In the heady days after it gained membership in the European Union in 2004, Latvia pegged its currency, the lat, to the euro in anticipation of eventually adopting the European currency. Its economy blossomed and Riga, blessed with its abundance of stunning Art Nouveau architecture, emerged as a kind of capital of the Baltics.
Euro-denominated lending exploded, to the point where 85 percent of household debt was held in euros. But that seemed immaterial at the time, since the euro would soon replace the lat as the country’s currency, or so it was thought.
The lat is still with Latvia, however, and so is a colossal problem of how to devalue the currency — the usual adjustment mechanism in a financial crisis — without creating a crushing debt burden. Rather than let the currency decline, the government has chosen what it calls an “internal devaluation,” in which wages are forced downward to restore the economy’s equilibrium.
In December, the previous government reduced wages by at least 15 percent for most civil servants, and Mr. Dombrovskis is promising more. The government’s procurement budget was cut by a quarter, while the value-added tax increased to 21 percent from 18 percent. Exceptions for books and hotels fell away; excise duties on alcohol and gasoline rose.
The experience is weakening the bonds that Latvians feel for their state. Though proud of their heritage in language and culture, many now speak openly of emigration, and fading memories of citizens standing together with leaders to throw off Soviet domination 19 years ago only accentuate the alienation.
“Independence or bondage is an easy question to answer,” said Krisjanis Karins, a former Latvian economy minister. “This time it is not so cut and dried.”
Girts, a lanky 40-year-old doctor’s assistant, works three jobs in three hospitals for a monthly salary of $1,350 and spends half his income servicing a euro-denominated mortgage on his apartment.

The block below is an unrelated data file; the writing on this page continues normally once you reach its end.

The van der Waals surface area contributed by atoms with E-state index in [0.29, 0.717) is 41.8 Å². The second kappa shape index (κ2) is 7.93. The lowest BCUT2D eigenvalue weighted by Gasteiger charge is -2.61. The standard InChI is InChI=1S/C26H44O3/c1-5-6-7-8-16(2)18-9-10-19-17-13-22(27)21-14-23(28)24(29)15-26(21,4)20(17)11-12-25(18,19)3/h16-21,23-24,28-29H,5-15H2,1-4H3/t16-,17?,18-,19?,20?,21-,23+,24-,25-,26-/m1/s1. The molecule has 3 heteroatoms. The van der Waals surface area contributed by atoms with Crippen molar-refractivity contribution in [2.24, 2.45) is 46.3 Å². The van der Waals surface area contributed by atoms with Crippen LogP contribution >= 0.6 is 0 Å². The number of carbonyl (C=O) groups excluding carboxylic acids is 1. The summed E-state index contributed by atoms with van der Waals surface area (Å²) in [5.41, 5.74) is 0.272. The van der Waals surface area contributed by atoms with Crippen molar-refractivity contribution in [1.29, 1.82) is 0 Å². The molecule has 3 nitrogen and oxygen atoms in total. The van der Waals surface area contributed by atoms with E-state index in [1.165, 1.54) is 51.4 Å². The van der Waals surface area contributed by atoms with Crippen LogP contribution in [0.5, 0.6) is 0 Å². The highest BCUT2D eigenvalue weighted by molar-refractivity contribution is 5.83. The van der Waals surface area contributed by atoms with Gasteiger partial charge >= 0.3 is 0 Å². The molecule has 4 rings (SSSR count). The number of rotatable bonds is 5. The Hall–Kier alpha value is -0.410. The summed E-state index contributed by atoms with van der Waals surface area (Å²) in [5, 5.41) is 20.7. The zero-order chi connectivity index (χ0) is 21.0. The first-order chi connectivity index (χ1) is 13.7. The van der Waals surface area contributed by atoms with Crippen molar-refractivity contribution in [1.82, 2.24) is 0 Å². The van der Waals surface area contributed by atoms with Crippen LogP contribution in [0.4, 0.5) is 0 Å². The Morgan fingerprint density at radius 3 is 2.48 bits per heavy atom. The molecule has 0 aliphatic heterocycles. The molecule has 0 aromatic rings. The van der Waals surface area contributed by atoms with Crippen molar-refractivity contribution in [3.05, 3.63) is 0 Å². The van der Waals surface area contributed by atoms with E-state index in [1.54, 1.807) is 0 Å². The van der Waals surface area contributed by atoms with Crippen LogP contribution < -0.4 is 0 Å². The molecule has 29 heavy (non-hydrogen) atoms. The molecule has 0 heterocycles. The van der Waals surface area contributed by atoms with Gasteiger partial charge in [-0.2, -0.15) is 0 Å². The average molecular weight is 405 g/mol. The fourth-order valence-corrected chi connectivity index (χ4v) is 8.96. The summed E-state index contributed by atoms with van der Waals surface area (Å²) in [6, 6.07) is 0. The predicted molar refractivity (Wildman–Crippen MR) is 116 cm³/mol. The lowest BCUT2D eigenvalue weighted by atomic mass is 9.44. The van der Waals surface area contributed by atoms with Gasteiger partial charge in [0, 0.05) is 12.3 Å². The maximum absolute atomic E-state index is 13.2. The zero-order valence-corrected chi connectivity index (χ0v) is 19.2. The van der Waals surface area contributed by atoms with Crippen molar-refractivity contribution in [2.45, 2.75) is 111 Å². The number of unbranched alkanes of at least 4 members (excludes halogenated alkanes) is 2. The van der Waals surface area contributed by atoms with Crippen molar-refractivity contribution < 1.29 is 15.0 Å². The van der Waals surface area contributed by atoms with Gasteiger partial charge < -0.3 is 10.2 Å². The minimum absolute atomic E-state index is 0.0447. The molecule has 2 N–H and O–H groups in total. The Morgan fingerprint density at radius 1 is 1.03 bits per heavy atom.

The mood at Latvia’s state-run hospitals, he said, is now one of foreboding, as employees gripe that managers did not share in the pain of a 20 percent wage cut in January — one that covered all government workers — and will dodge another later this year. “I have very little faith left in the Latvian state,” said Girts, who asked that his surname be withheld for fear of retribution by supervisors. “I don’t know how much longer this can go on.”
For Latvia’s poor, the mood falls somewhere between bewilderment and frustration, as families struggle to comprehend why their world has come apart.
It did not make them rich, but Latvia’s boom over the past few years reached Aija Voitov and her husband, Juris, who live in a two-room shack heated by a crude metal stove down a dirt road outside Riga.
Though Mr. Voitov switched jobs from time to time, work was plentiful, and Mrs. Voitov had only to walk over to the nearby main road to find work at a big supermarket. Three months ago, Mr. Voitov lost his job at a food processing factory where he had earned $735 a month, a tiny enough sum. Since then, as the family scrapes by on state assistance, Mrs. Voitov confesses little comprehension of exactly what went wrong, only that in the past, things were better.
“It was normal, it was good,” Mrs. Voitov said. “There was plenty of work.”